|Place of birth||Paris, France|
|Place of residence||Frankfurt, Germany|
|Category||Law & Politics|
|Alma mater||Paris West University Nanterre-La Défense, Institut d'Études Politiques d'Aix-en-Provence|
|Known for||Int'l monetary policy, advocating digital currencies|
Christine Lagarde graduated from Paris West University Nanterre La Défense, where she obtained master’s degrees in English, labor law and social law. She also holds a master’s degree from the Institut d'Études Politiques in Aix-en-Provence. She served as France’s trade minister between 2005 and May 2007.
On May 18, 2007, she was moved to the Ministry of Agriculture as part of the government of François Fillon. The following month, she joined François Fillon’s cabinet in the Ministry of Economic Affairs, Finance and Employment to become the first woman in charge of economic policy in France. On May 25, 2011, Lagarde announced her candidacy to be head of the IMF. On July 2, 2019, Lagarde was nominated by the European Council to succeed Mario Draghi as president of the European Central Bank on Nov. 1, 2019.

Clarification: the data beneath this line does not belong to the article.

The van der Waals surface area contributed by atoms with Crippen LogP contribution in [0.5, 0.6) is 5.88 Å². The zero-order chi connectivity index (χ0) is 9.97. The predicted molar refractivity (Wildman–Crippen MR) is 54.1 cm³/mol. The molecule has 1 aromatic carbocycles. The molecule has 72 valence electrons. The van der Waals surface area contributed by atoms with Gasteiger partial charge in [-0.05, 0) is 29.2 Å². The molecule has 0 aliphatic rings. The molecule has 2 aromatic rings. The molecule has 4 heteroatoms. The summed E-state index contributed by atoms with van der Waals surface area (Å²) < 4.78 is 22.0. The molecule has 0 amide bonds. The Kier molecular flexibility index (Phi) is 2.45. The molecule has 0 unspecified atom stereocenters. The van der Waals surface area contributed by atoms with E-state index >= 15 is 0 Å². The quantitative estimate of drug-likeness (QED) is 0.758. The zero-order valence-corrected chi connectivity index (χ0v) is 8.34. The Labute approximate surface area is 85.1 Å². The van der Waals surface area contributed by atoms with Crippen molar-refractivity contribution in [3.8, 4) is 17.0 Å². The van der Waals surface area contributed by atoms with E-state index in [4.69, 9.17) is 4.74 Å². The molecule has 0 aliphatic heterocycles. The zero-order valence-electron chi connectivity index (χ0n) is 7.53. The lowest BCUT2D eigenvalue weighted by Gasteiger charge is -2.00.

Christine Lagarde's 2019:
In September, when she was still the head of the IMF, she told the Economic and Monetary Affairs Committee of the European Parliament that Europe must be open to the innovative capabilities of digital currencies and implement sensible regulation in order to steer the technology for the public good. Earlier in February, she claimed that regulation of the crypto-asset space is “inevitable” and must be done globally to avoid balkanization. In December, after being appointed the new president of the ECB, Lagarde tweeted that Europe better be “ahead of the curve” on stablecoins.
What Cointelegraph expects for 2020:
As the head of the ECB and given her fairly positive stance toward cryptocurrencies, it is likely that there will be more efforts to construct a clear regulatory framework for crypto assets in the coming months.